The brand new 4.0 version of the GATK was released -- at long last! -- on Tuesday Jan 9, 2018.
In lieu of our traditional version highlights, for this release we have collected the following resources:
Coming soon: The GATK4 migration guide will detail the key differences at the level of tools and command lines that you should watch out for when you upgrade to using GATK4 in your own work.
In just a few days, we'll be releasing GATK4 into general availability -- that's right, the big 4.0! To mark the occasion we are hosting a launch event that will be livestreamed on the Broad Institute's Facebook. Here's a short URL if you'd like to share it: broad.io/facebook.
The launch event is going to be a two-hour whistle-stop tour of what's new and shiny in GATK4. My fellow members of the Data Sciences Platform and GATK development team will give short presentations on key features, then we'll have some panel discussions to dig a bit deeper into the technical underpinnings and implications of these features. For the panels we'll be joined by a really exciting lineup of special guests from the University of California Santa Cruz, Yale School of Medicine, Intel, IBM Research, Verily Life Sciences, Amazon Web Services, Cloudera, Alibaba Cloud, and Microsoft Genomics. Details below the fold.
We should also have some time to take questions from the online audience, so be sure to log in and ask your questions in the comments section of the livestream. We'll also be checking the forums and Twitter for those of you who don't have a Facebook account. To be clear, you don't need an account to watch the video stream.
We hope you'll join us to celebrate this important milestone!
With less than a week to go before the big day (aaaaaaah), we're putting the finishing touches on some important updates to the website and the documentation.
Starting Tuesday Jan 9, the primary supported version will be 4.0, so all the documentation displayed by default on the website will be the 4.0 documentation. That covers not just the Tool Docs, which have always been systematically versioned, but also the forum-based peripheral docs that are more general and typically do not change from one version to the next. In the case of the move to GATK4, a majority of these peripheral doc articles are affected by a range of changes, from minor points of syntax to major shifts in functionality (e.g. switching from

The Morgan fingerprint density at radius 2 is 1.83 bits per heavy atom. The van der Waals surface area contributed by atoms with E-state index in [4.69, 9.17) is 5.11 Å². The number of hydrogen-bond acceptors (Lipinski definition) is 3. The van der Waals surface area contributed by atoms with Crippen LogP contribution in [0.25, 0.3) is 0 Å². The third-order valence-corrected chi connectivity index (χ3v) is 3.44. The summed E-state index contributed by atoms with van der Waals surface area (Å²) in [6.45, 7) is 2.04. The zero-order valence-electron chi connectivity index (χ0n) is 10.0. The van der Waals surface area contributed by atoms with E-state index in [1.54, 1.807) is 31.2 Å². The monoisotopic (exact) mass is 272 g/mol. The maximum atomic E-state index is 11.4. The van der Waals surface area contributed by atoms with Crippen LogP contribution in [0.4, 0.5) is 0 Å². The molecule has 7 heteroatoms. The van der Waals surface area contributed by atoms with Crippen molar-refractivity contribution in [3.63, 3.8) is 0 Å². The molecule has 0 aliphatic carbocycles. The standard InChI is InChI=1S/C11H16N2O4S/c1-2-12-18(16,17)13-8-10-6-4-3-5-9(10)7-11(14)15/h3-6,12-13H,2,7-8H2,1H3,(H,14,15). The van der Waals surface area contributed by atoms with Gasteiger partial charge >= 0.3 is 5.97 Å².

-nct to Spark for multithreading). Here's how we're planning to deal with that.
What's new in GATK4? In this short video, Laura Gauthier explains how the speed and scalability of joint calling is dramatically improved in GATK4 thanks to the Intel GenomicsDB datastore.
With the GATK4 release just around the corner, we wanted to make it easy for everyone to try out the new pipelines without going through a whole lot of setup. So we're setting them all up in ready-to-run workspaces on FireCloud, which is a secure, freely-accessible, open-source analysis portal we built on Google Cloud (think Galaxy but more scalable). The pipelines are preconfigured according to our Best Practices, so it'll be just a matter of a few clicks to run any pipeline you like on the preloaded example datasets -- or, with a few more (simple) steps, to run them on your own data. All this without ever touching a command line, unless you're the CLI-over-GUI type, in which case you're welcome to use the FireCloud APIs vis Swagger or the FISS Python bindings to do all this programmatically.